Sara Mole at our next BYO lunchtime networking event – 14 June

The sun is finally shining and summer is on its way. As term winds down for yet another year, why not find some time in your busy diary to meet some fascinating colleagues from different disciplines across UCL?

Join us on 14 June 2017 for an informal talk in our popular ‘Who am I – what am I doing?” series, from Sara Mole, a Professor at the MRC Laboratory for Molecular Cell Biology. The title of her talk is “UCL Women in Leadership Programme – my perspective”.

We’ll meet from 12.30 to 2 PM in the usual place: room 305 of the hospitable Department of Psychology: 26 Bedford Way, WC1H 0AP. Go to the seminar room on the 3rd floor. You can buy drinks and sandwiches at the Café next door to the seminar room, or from one of the many eateries in Torrington Place, or bring your own! Step-free access is available immediately to the right of the main entrance.


Sara Mole read Biochemistry at the University of Cambridge, undertook her PhD at Imperial College, and two postdoctoral positions, one continuing her thesis work at the Imperial Cancer Research Fund, the second back at Cambridge when she moved into the then emerging field of molecular genetics. She was appointed Lecturer at UCL in 1992 and has been here ever since. She is now a Professor.

At UCL, Sara has always worked primarily on Batten disease (aka Neuronal Ceroid Lipofuscinoses, NCL). In this time her team and colleagues have identified many of the genes now known to cause Batten disease. They continue to try to understand the function of these genes and the cellular consequences when they are not working properly. UCL has a particular focus on developing new treatments using approaches including gene therapy and drug repurposing for Batten disease. Unusually Sara’s lab is also exploiting yeast as a model organism to achieve these aims.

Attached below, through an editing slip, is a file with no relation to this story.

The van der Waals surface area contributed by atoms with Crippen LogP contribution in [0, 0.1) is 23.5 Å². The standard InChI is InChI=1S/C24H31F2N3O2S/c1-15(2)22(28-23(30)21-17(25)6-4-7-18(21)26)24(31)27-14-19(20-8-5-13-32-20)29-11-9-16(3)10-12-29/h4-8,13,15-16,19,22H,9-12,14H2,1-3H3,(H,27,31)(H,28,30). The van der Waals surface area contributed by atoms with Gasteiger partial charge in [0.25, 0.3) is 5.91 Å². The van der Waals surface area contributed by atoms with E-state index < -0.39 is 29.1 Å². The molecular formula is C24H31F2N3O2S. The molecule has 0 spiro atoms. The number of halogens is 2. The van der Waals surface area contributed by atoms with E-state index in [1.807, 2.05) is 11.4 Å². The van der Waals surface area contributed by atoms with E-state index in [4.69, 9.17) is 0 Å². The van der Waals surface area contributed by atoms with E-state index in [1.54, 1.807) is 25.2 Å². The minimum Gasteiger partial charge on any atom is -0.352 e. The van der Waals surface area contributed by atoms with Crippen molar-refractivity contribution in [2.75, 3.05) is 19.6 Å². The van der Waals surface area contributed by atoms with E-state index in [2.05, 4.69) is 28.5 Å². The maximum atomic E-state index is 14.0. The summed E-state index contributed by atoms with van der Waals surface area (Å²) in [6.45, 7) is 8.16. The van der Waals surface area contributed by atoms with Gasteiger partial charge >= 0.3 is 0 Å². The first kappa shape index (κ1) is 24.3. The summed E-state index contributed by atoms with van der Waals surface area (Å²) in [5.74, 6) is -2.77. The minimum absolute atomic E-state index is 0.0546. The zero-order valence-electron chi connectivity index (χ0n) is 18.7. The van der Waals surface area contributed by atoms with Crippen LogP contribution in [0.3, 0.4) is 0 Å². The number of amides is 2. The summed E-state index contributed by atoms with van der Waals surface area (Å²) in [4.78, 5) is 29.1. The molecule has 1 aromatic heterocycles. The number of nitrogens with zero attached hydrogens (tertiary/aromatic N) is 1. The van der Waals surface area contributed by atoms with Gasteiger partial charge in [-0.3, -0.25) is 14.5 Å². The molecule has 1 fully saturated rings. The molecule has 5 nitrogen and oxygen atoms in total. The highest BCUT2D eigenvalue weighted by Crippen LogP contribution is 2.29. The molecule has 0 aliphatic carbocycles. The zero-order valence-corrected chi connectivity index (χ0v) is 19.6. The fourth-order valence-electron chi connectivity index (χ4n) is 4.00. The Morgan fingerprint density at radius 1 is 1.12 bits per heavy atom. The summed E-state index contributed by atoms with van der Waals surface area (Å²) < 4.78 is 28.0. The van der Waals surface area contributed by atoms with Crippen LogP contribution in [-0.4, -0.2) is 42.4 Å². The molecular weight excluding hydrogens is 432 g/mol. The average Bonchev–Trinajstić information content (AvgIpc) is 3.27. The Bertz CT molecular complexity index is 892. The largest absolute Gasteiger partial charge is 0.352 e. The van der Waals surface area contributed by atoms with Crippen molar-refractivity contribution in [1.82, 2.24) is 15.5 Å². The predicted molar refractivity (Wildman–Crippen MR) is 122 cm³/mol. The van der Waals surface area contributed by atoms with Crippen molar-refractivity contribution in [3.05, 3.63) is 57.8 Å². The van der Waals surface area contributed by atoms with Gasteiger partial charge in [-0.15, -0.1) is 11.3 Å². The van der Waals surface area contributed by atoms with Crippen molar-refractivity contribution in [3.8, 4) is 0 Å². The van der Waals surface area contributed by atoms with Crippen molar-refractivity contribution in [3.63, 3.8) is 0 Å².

Sara founded the NCL Mutation database in 1998 and later launched the web site NCL resource as a gateway to enable those encountering Batten disease for the first time to have access to accurate information and expertise. Sara is senior editor on a text book on Batten disease, published by Oxford University Press. She is currently leading the BATCure project that brings together experts from 14 different institutions across Europe, including the Batten Disease Family Association as a full partner, half of which have never worked on Batten disease before. Their focus is on developing new treatments.

Sara introduced the idea of working under the Athena Charter to her department, the MRC Laboratory for Molecular Cell Biology in 2008, and has led on its implementation from their first Silver award in 2009, its renewal in 2012 and their Gold award in 2016, together with co-chair Professor Rob de Bruin. The LMCB is often held up as a beacon of good practice within UCL. Sara champions Equality and Diversity within the Faculty of Life Science through the Equality & Diversity Committee, and tweets using #simplygoodpractice. She also serves on or chairs Athena SWAN panels. Recently she has been much in demand to talk about Athena SWAN and the journey to Athena Gold. Sara also initiated a new monthly network in 2016 known as UCL Women in Leadership which brings together senior academic and professional support staff who have shared a leadership development programme of the same name.

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